Discover Weekly – I don’t use this one as much because it tends to include artists or songs I already know, but it really is a good tool to use if you feel like your library needs a refresh.

New Music Friday – this one is obvious for Spotify users, but I urge you to actually go through it farther than just a few songs or by clicking on artists you recognize. I guarantee you will find a new artist you love every week if you scroll just a bit longer.

Release Radar – I’ve recently learned that if you follow your favorite artists on Spotify, their new music is more likely to land in your Release Radar, which is really helpful! Since I like a lot of musicians that aren’t big enough to get on New Music Friday, lots of times, their new songs will be on my Release Radar, which is great.


Consequence of Sound – COS is the one publication whose album reviews almost ALWAYS align with my opinions. I also think they’re the most readable publication out of all of these, meaning they don’t use too many industry terms or wordy jargon that can make someone not as involved or dedicated to music feel like they can’t interpret the piece. I love that they cover all genres of music, and they also cover movies and TV.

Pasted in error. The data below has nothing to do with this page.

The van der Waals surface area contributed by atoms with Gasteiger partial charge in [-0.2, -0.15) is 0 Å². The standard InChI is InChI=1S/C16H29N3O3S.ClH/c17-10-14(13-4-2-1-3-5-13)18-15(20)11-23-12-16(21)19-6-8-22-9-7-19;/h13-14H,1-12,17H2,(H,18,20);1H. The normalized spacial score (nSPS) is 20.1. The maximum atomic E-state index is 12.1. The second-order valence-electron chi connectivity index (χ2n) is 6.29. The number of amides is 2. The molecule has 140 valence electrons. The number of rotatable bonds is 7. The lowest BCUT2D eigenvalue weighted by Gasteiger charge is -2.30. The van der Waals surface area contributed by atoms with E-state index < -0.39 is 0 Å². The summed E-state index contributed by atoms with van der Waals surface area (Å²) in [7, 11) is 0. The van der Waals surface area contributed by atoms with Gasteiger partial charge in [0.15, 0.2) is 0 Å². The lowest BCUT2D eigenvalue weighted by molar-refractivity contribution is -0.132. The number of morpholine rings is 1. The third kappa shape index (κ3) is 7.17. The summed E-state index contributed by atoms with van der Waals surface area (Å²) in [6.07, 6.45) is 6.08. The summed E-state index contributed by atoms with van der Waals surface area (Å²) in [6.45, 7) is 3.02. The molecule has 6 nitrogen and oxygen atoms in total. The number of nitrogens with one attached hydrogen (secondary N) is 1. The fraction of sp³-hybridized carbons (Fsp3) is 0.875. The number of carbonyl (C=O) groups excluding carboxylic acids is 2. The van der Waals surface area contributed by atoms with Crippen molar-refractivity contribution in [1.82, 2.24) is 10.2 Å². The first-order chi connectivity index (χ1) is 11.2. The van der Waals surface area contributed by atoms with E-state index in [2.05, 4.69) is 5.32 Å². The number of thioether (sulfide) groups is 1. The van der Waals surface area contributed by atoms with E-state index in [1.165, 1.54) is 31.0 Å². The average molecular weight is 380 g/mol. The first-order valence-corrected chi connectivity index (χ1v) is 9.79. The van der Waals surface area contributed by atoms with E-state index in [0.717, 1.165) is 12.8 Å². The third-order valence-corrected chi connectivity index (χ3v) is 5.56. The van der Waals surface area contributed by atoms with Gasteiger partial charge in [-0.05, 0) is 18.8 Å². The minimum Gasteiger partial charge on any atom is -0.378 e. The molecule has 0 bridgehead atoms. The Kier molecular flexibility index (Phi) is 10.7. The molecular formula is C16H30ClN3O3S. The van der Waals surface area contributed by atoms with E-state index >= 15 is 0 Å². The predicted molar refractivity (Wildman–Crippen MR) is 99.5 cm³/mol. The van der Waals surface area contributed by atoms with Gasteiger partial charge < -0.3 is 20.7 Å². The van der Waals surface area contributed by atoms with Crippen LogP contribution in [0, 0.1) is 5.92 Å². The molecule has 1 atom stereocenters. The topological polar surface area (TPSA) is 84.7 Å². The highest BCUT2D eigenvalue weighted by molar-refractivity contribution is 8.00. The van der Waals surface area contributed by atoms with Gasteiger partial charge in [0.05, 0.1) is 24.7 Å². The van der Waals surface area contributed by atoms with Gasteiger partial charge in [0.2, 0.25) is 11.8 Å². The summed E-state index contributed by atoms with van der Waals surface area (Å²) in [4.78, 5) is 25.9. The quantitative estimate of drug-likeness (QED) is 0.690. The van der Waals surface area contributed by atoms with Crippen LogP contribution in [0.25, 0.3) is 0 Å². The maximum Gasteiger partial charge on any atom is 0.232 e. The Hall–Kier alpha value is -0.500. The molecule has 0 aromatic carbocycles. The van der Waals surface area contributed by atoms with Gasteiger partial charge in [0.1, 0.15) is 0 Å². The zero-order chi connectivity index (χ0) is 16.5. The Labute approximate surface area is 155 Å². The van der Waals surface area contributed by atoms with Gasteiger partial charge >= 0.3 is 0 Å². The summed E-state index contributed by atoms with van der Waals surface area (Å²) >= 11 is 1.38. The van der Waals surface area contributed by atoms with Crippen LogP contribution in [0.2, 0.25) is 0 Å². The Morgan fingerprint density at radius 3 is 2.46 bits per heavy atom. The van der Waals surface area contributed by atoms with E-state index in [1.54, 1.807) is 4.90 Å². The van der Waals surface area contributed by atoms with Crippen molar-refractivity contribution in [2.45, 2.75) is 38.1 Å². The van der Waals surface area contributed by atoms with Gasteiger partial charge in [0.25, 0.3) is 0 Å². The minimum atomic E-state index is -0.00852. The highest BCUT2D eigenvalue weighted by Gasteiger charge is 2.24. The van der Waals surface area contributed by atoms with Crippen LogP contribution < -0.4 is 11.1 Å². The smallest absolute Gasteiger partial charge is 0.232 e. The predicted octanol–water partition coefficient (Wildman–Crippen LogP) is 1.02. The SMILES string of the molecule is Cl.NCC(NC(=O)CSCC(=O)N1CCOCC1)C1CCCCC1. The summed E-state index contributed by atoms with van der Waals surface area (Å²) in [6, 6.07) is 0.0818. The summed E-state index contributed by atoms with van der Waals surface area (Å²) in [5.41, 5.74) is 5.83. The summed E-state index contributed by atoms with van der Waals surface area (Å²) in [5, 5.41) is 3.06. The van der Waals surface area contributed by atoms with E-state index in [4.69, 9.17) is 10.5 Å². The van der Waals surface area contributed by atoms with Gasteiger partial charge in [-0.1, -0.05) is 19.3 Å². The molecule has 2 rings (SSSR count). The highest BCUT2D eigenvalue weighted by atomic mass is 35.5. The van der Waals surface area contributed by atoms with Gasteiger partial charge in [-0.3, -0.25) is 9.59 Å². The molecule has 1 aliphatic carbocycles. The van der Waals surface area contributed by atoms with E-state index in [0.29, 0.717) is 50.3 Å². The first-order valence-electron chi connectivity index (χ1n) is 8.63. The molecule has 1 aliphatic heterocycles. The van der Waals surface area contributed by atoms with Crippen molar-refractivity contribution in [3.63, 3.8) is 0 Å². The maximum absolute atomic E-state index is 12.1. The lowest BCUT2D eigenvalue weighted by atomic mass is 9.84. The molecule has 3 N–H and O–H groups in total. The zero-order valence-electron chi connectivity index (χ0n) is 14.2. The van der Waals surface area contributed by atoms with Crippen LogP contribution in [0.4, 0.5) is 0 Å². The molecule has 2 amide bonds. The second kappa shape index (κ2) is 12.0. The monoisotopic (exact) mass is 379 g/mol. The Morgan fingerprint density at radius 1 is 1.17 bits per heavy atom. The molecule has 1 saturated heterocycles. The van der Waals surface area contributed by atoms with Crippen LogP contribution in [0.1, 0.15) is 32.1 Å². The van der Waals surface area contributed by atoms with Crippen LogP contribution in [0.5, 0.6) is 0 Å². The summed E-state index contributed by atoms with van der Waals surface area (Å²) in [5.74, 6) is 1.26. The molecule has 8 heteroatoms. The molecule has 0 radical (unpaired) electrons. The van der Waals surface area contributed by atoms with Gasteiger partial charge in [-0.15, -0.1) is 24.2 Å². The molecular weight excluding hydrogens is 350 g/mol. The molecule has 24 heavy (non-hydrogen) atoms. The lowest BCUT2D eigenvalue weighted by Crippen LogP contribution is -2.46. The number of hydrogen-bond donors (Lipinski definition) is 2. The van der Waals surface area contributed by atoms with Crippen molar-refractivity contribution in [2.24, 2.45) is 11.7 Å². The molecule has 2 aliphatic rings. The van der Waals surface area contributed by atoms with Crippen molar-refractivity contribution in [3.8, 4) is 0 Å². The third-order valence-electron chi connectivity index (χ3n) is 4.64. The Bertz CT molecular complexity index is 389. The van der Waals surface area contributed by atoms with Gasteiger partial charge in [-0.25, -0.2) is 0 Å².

New York Times – I really enjoy the New York Times’ music section for a few reasons, but I think the primary reason why I resonate with their team of writers is because there’s no sense of “shame” in terms of what they like and what they choose to cover. They do a good job covering a range of genres, but I generally tend to gravitate towards their coverage on pop music.

Pitchfork – Pitchfork is a very polarizing publication to most music fans and I have a love-hate relationship with them. They tend to do the opposite with their reviews in regards to what I like about COS, and often write pieces from a POV that sounds like they are the deciding factor in what is considered to be objectively good or bad music. However, I like to read their reviews just to see what they think about albums I am interested in because I think they despite their very elitist language, lots of the writers have genuinely interesting things to say.